Most cyclists still drive regularly as well, or have in the past. They know quite well what it is like on both sides of the wind shield. Yet exclusively motorist commentators are the ones who say cyclists aren’t seeing the whole picture. Why don’t you ride a bike in Los Angeles for a week and come back and tell us about the “WHOLE” picture as you say.

    When I look out at the road what I see impeding the flow of traffic is too many cars. If creating a hazard is how you define violating the law, than by that logic I suppose doing away with cars all together is the only way to restore order by your, since it’s all the hunking pieces of metal flying around at high speed that is creating the hazards on the road.

    Having said all this yes of course cyclists need more education on road riding, just like most drivers need more education on how to drive. Our society used to include as standard of school curriculum safe bike riding practice and road rules. America has been neglecting basic cycling education in favor of simplifying safety to put on a helmet, for so long, that we do have an apparent gap. As a consequence we also have a lot of drivers such as your self that are unfamiliar with cyclists rights to the road and the basic CA vehicle codes that pertain to bike riding.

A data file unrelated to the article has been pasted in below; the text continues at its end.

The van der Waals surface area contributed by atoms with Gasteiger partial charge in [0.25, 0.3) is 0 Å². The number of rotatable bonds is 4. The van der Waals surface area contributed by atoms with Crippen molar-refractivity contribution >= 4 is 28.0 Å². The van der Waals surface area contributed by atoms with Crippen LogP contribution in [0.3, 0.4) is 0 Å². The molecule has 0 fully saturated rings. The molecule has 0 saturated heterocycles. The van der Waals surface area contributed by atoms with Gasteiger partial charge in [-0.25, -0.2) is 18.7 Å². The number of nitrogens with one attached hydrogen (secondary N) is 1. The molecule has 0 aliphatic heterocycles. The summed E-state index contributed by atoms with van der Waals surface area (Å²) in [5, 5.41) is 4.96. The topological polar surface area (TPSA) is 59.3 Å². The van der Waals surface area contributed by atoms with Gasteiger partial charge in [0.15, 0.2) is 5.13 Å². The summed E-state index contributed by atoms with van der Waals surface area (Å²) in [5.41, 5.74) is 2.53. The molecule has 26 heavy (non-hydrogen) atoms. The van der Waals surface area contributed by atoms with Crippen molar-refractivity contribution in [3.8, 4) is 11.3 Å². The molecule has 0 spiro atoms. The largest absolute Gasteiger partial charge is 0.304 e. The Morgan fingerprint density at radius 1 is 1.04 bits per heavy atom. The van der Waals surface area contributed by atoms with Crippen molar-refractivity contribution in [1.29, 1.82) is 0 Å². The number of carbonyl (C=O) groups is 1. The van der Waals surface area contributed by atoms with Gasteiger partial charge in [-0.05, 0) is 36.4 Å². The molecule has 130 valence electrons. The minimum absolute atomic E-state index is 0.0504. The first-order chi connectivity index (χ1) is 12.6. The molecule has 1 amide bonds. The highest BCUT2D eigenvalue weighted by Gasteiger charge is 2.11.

A lot of us spend time trying to educate and promote education of cycling, and we have to pull city official kicking and screaming to make anything happen. If you want more cyclists educated on safe road riding, than join cyclists in asking for programs to make such education widely available.

  8. Richard Masoner says:

    I’ll gladly fork over $200 every two years as long as auto owners pay their fare share.

    Since road damage is calculated on a per axle fourth power, a small 2,000 lb car weighs 10x as much as a 200# bike and its rider. 10^4 = 10,000. 10,000 x $200 = $2 million for the privilege of driving your car, if we went to keep thing fair.